Nobel prize winning Queen’s Alum sits down with ‘The Journal’

David Card encourages students to ‘take advantage of the opportunities’

Card speaks to his research and journey in academia.  
Credit: 
Supplied by Niklas Elmed
“I got a call at 2 a.m. and it was a call from Sweden. At first I thought it was one of my friends playing a joke.” 
 
David Card, ArtSci ’78 and LLD ‘99, recalled in a phone interview with The Journal the day he found out he was receiving this year’s Nobel Prize in Economics
 
Born in Guelph, Card came to Queen’s with the intention to study science. Economics wasn’t always his intended path. 
 
“When I went to Queen’s I was originally thinking of doing work in Chemistry and Physics, but then I was helping my girlfriend at the time, and I was reading her textbook,” Card said.
 
“I found it very interesting, and got intrigued by it, and thought of taking an Economics course.” 
 
Having worked at a steel factory growing up, Card said his personal background has largely influenced his decision to pursue his study in labour economics, migration, and wealth distribution. 
 
“My family was not rich. My dad was a farmer, and I had a lot of jobs—some pretty crappy jobs too,” he said.
 
Card said there are some very important issues concerning the perception of people at the bottom of the wealth divide. 
 
“I felt like there were a lot of important issues involving how people are at the bottom of the labour market, and how they survive. In the 60s and 70s there was a lot of interest in income support programs, and that interest has come back,” Card said. 
 
Under Reaganomics in the 80s, Card said it was almost uncommon for scholars to work on topics regarding “lower waged people.”
 
Despite this climate, he persisted. 
 
“Growing up in Guelph, there was a big Italian immigrant community. Many of my friends in high school were children of migrants who came after World War II. Many of these people were very, very poor when they came to Canada and their children and grandchildren have done quite well afterwards,” Card said. 
 
“There has always been some negativity about immigration, but my experience was that it was a big plus for the Guelph, Kitchener, and Waterloo area.”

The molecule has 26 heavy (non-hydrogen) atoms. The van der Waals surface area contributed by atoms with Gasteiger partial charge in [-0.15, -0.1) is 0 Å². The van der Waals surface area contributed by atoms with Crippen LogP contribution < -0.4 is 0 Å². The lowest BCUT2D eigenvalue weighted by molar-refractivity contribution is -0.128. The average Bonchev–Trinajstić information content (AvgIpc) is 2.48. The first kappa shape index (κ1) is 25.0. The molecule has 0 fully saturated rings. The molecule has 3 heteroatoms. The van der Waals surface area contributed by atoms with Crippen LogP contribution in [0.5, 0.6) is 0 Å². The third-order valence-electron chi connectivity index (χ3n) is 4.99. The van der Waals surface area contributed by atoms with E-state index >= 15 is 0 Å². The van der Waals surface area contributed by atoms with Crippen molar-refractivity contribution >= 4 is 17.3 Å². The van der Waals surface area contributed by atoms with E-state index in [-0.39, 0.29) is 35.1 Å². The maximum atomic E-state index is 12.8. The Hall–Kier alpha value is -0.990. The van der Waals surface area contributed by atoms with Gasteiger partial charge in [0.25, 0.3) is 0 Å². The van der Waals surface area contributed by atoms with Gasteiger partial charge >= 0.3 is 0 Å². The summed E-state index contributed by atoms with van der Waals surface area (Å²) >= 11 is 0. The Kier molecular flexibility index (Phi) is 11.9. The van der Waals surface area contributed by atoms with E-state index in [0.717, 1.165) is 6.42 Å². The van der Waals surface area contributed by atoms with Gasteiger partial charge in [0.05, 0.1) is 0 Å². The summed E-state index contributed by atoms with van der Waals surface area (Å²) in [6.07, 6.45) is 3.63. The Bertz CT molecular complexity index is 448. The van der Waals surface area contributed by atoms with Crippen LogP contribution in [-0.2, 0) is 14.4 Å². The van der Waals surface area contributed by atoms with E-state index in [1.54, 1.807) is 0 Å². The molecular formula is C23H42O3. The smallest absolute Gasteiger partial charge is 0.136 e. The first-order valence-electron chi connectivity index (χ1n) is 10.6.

For Card, refugees and migrant workers have also played a large role in his story as well as Canada’s history. 
 
“Canada has received many refugees over many years. In the 50s there were migrants from Hungary to Canada, and one of them was a neighbour of mine and he bought a farm and it was so interesting to talk to him,” Card said. 
 
“In the 60s, when I was in the eighth grade, there was a big migration of people of Indian ethnicity from Uganda.”
 
Speaking to his own career, Card emphasized the human element in economics that’s very important and often not 
thought about. 
 
“There are some people mainly interested in the financial markets. But most people who study economics are actually interested in the human behaviour side,” he explained. 
 
“We want to make the world function better and we want to understand why some groups are doing better than others. That is also mostly what labour economics is.” 
 
Card said patience is key in the research field. 
 
“Most of what is happening in research will only be noticed by those in the field. But once in a while someone does set the stage for another person’s launching point. This is kind of what happened with the minimum wage work I did with Alan Krueger,” Card said.
 
“You have to have patience, what you do this year might not be recognized this year. It is similar to good literature and art. Van Gogh never sold a painting while he was alive.” 
 
Card said all students should be taking advantage of the opportunities around them. 
 
“There are more students than faculty but there are a lot of amazing opportunities across departments in a university. People don’t realize how unique that opportunity is,” Card said.  
 
Card had two mentors at Queen’s who shaped the way he worked in his career. 
 
“I had to take courses that had no prerequisites because I was so late getting into economics. So labour economics was taught by Professor Michael Abbott, and income distribution was taught by Professor Charles Beach,” Card said. 
 
He added having the two professors helped pave his way from Queen’s to Princeton. 
 
“Oftentimes people say something confidently, ‘economists all know X.’ In actuality, very rarely is this true. [...] It’s worth re-investigating and understanding more deeply some concepts that exist out there,” Card said.

All final editorial decisions are made by the Editor(s)-in-Chief and/or the Managing Editor. Authors should not be contacted, targeted, or harassed under any circumstances. If you have any grievances with this article, please direct your comments to journal_editors@ams.queensu.ca.

When commenting, be considerate and respectful of writers and fellow commenters. Try to stay on topic. Spam and comments that are hateful or discriminatory will be deleted. Our full commenting policy can be read here.